Yellow Springs Kids Playhouse now casting ‘The Time Machine’
- Published: July 31, 2021
A man builds a time machine and travels through the centuries. It’s a premise that has long fascinated audiences. But what happens when the time traveler arrives in a world made unrecognizable by climate change?
Celebrating its 27th year, the Yellow Springs Kids Playhouse will explore a world decimated by climate change in its performance of “The Time Machine,” by H.G. Wells. The show is currently being cast and will premiere this fall.
YSKP founder and creative director John Fleming is basing his script on the 1960 screenplay of “The Time Machine,” written by David Duncan. The time traveler will learn the history of the planet through 3D magical rings. Puppeteers will help tell the story of the world that has been transformed by a global apocalypse brought on by climate change.
“This is a great work to introduce the concept of using both live actors and puppets. I think that there will be some interaction between the two, but we will flesh that out as we rehearse and work through production,” Fleming said.
The use of hand-held puppets is fairly new to YSKP, having begun with last year’s production of “The King Stag,” which was produced during the pandemic. Fleming and other creative directors are collaborating with Tristan Cupps of Dayton to make both 2D and 3D puppets for “The Time Machine.”
“The puppets and live actors will share the stage. Some of the lead characters will appear in both versions in the story,” Fleming said.
Using hand-held rods, performers will animate the puppets across a set designed for YSKP by Bob Swaney. The stage itself is a feat of design, with a floor that rotates so that viewers can see the differences between the above-world of the Eloi and the underworld of the Morlocks.
“We do have a few changes,” Fleming said. “I am giving the Morlocks dialogue to make it more fun for the actors to play.”
According to Fleming, taking on “The Time Machine” will challenge participants to consider what our world will look like if we don’t address the current climate crisis.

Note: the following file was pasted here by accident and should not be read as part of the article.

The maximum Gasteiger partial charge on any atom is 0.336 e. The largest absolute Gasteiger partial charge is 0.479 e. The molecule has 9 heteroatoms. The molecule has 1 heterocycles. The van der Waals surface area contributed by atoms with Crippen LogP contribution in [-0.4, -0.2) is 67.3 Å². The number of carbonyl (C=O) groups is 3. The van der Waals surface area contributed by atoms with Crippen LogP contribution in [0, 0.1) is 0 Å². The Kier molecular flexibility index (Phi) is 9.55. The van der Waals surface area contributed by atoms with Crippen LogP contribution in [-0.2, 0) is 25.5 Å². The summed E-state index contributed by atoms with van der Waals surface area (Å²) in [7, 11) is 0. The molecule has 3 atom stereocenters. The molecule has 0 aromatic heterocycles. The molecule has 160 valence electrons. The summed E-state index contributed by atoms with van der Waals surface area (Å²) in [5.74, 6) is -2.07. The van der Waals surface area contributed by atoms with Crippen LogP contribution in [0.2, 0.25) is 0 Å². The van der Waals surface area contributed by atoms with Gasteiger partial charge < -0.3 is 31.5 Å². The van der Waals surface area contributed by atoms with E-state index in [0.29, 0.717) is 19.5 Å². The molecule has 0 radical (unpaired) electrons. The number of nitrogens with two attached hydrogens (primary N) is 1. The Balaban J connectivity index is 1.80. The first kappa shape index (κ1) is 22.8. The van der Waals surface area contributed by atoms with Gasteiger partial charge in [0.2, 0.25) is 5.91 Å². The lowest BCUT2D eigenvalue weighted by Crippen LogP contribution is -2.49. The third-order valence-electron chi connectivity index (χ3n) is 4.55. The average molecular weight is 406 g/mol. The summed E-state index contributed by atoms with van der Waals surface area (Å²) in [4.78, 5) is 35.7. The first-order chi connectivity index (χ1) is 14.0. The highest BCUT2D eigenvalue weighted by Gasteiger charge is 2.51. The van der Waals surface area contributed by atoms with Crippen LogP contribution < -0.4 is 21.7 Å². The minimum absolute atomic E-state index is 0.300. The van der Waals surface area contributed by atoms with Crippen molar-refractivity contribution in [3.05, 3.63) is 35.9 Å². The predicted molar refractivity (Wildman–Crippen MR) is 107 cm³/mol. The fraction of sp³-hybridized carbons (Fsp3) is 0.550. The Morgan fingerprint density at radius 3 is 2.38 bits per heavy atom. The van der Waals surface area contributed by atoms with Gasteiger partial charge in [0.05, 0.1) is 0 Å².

“I believe the kids are aware of the crisis and want to find a way to address it,” Fleming said. “I’m excited about the story and how it really does tie in to global issues.”
“The Time Machine” has traditionally been read as an analysis of class conflicts. The two groups of inhabitants, the Eloi and the Morlocks, represent clashing classes of people. While the Eloi enjoy a life of simplistic beauty, the Morlocks are forced underground, only emerging at night when they hunt the Eloi in order to survive.
YSKP’s production will focus on the time traveler’s reaction to Earth’s drastic change after the climate disaster.
“I want it to be overwhelming to the characters and to the audience as they watch the time traveler, the Eloi and the Morlocks grapple with the new world,” Fleming said.
Formerly a summer arts camp, YSKP is transforming into a year-round production company that will be open to children from both the village and the surrounding area. Participants will learn the basics of performance while working with puppets, building sets and participating in other tasks that will give them a well-rounded experience in the world of theater. Because of the sustained time commitment, participants will receive a $100 stipend.
“When we gave the kids their stipend last year, the feeling of pride and ownership was palpable. Many of the kids hadn’t held a $50 bill,” Fleming said.
The addition of a stipend began with the 2020 production of “The King Stag.” Observing the lengths that participants were willing to go in order to put on a good show — learning puppetry, attending rehearsals via Zoom and working with over-dubbing technology so that the show could be streamed — Fleming decided to compensate them for their time.
After several years of planning and changes, YSKP has found a workable solution that will make the idea of a traveling theater company a reality.
“The original concept of the Table Top Theater was just too cumbersome, but we are resilient; now, the rotating set allows for a really cool split-screen effect, and allows us to be more mobile,” Fleming said.
The sets are moveable, and designed so that they can work in both indoor and outdoor settings, allowing for year-round productions.
Because of complications with the pandemic and regulations for live performances, YSKP’s production of “The King Stag” exists as a 28-minute video, which aired on Community Access Channel 5 last year and streamed on YouTube. Fleming is collaborating with WYSO to air the performance as a radio drama.
“‘The King Stag’ reminded me of everything bad about 2020, so I’m excited to move on and start fresh with “The Time Machine,” Fleming remarked.
Grand plans are in the works, according to Fleming, but the date for the first performance is yet to be set. Casting is underway and open to interested children between the ages of 10–15, who will need to fill out a form on the YSKP website. Rehearsals will begin in August with a planned premiere in Fall 2021. The season will consist of 10 shows that will run in both indoor and outdoor locations through June 2022.
“We are still in the process of casting the 10 roles, so stay tuned for a formal announcement of our first performance. We can’t wait!” said Fleming.